Rake's Progress Plate II

Rake's Progress Plate II

Date: 1820
Dimensions:
350 x 404 mm
Medium: Etching and engraving
Object number: PT2095.1
DescriptionA Rake's Progress Plate II. Surrounded by Artists and Professors
Craddock & Baldwin Edition 1820
1735. Etching and Engraving. 35.2 x 41.0 cm
Engraver: William Hogarth (1697-1764)
Below Plate: Invented by Wm. Hogarth and Publish'd according to Act of Parliament June ye 25, 1735
A later printing by Craddock & Baldwin
Poulson 133
PT2095.1
In this scene we see Tom, now well established in his luxurious London house dressed in fine cloths, Tom is attempting to follow the manners and paractices of the aristocracy by having a morning levée. A levèe was the morning audience with attendants, and tradesmen who provide Tom with all types of costly and unnecessary services.
The Levèe was adotped by the English elite from the French court, and Tom is imitating the custom. On one side of Tom is a French dancing master with his voilin, standing behide him is a landscape gardener presenting his plans for the landscaping of the house's grounds and a prize fighter with his quarter staffs. Next to him is Tom's fencing teacher. Tom can be seen pointing to a list or a bill. He may be arguing with the man who seems to be about to draw his sword, or this man may be a "bully", someone Tom has hired to beat someone up for him.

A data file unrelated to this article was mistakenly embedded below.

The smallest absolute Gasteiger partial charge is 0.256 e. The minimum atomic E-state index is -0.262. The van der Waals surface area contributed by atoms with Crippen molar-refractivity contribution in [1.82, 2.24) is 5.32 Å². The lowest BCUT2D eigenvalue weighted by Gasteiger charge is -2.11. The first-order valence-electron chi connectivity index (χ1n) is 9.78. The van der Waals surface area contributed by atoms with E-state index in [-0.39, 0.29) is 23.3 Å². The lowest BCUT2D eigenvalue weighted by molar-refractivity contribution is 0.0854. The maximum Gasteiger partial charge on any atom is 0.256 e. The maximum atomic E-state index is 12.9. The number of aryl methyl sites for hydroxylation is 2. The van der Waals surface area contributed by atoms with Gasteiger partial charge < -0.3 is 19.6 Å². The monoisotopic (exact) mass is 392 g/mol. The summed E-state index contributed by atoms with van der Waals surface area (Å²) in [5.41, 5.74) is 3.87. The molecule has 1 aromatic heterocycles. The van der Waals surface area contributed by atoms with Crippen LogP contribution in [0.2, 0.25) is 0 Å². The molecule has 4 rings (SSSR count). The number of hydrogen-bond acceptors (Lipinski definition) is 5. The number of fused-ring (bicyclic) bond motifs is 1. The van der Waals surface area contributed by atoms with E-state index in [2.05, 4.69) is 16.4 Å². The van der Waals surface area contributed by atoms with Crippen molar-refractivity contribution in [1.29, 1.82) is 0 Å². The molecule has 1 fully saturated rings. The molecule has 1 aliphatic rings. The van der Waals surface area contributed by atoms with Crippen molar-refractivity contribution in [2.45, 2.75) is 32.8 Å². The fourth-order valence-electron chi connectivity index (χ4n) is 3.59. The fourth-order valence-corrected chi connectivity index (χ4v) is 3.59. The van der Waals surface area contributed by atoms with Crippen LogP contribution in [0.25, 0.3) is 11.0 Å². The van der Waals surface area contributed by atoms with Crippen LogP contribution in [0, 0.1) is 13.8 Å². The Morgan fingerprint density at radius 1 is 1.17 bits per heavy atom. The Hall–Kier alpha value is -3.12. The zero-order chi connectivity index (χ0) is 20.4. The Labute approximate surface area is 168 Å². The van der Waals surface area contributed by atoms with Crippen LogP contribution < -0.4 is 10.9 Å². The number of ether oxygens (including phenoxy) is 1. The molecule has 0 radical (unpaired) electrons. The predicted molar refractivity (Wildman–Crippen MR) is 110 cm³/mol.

The man kneeling at Tom's feet is his jockey, who is presenting Tom with a trophy for his horse "Silly Tom" who has won a race at Epsom. The man playing the harpsichord is supposed to be Niccolo Porpora who was in a conflict with Hogarth's musical hero Handel.
The scroll hung on the chair is a list of gifts from the aristocracy given to the Italian castrato singer Farinelli who Porpora had promoted. The group gathered in the other room are listerning to a poet reading an "Epistle to the Rake" and is Hogarth's reference to the practice of Alexander Pope in dedicating epistles to his aristocratic patrons. Hogarth is making a social comment with this engraving. Many people in the emerging merchant classes in the 18th century tried to elevate themselves into the upper class and aristocracry with their new found wealth, however they were often taken advantage of and scorned by the social group they wished to join.